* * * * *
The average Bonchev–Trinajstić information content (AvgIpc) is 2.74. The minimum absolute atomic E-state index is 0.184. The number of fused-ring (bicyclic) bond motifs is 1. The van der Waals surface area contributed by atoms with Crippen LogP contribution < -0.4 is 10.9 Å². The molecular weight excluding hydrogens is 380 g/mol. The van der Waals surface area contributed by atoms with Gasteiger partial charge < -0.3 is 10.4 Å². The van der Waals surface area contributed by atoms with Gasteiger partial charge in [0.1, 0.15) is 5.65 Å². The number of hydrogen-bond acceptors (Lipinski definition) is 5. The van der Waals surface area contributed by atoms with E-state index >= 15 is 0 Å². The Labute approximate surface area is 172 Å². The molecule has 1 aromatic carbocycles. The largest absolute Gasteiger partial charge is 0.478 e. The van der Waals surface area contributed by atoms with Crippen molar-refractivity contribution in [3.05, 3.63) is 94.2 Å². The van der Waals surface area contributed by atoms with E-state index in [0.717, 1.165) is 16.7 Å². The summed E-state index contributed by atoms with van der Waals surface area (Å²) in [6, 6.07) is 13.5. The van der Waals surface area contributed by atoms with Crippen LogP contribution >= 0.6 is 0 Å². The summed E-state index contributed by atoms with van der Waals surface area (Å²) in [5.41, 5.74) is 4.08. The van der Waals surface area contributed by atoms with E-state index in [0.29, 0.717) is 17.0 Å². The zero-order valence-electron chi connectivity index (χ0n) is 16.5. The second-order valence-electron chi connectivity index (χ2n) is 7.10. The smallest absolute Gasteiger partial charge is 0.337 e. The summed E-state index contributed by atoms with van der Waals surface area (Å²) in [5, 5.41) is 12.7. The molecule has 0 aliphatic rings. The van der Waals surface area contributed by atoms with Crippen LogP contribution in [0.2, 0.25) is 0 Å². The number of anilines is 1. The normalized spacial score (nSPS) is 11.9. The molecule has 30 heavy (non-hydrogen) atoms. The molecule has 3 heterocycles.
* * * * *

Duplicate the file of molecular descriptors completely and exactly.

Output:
The average Bonchev–Trinajstić information content (AvgIpc) is 2.74. The minimum absolute atomic E-state index is 0.184. The number of fused-ring (bicyclic) bond motifs is 1. The van der Waals surface area contributed by atoms with Crippen LogP contribution < -0.4 is 10.9 Å². The molecular weight excluding hydrogens is 380 g/mol. The van der Waals surface area contributed by atoms with Gasteiger partial charge < -0.3 is 10.4 Å². The van der Waals surface area contributed by atoms with Gasteiger partial charge in [0.1, 0.15) is 5.65 Å². The number of hydrogen-bond acceptors (Lipinski definition) is 5. The van der Waals surface area contributed by atoms with E-state index >= 15 is 0 Å². The Labute approximate surface area is 172 Å². The molecule has 1 aromatic carbocycles. The largest absolute Gasteiger partial charge is 0.478 e. The van der Waals surface area contributed by atoms with Crippen molar-refractivity contribution in [3.05, 3.63) is 94.2 Å². The van der Waals surface area contributed by atoms with E-state index in [0.717, 1.165) is 16.7 Å². The summed E-state index contributed by atoms with van der Waals surface area (Å²) in [6, 6.07) is 13.5. The van der Waals surface area contributed by atoms with Crippen LogP contribution >= 0.6 is 0 Å². The summed E-state index contributed by atoms with van der Waals surface area (Å²) in [5.41, 5.74) is 4.08. The van der Waals surface area contributed by atoms with E-state index in [0.29, 0.717) is 17.0 Å². The zero-order valence-electron chi connectivity index (χ0n) is 16.5. The second-order valence-electron chi connectivity index (χ2n) is 7.10. The smallest absolute Gasteiger partial charge is 0.337 e. The summed E-state index contributed by atoms with van der Waals surface area (Å²) in [5, 5.41) is 12.7. The molecule has 0 aliphatic rings. The van der Waals surface area contributed by atoms with Crippen LogP contribution in [0.2, 0.25) is 0 Å². The number of anilines is 1. The normalized spacial score (nSPS) is 11.9. The molecule has 30 heavy (non-hydrogen) atoms. The molecule has 3 heterocycles.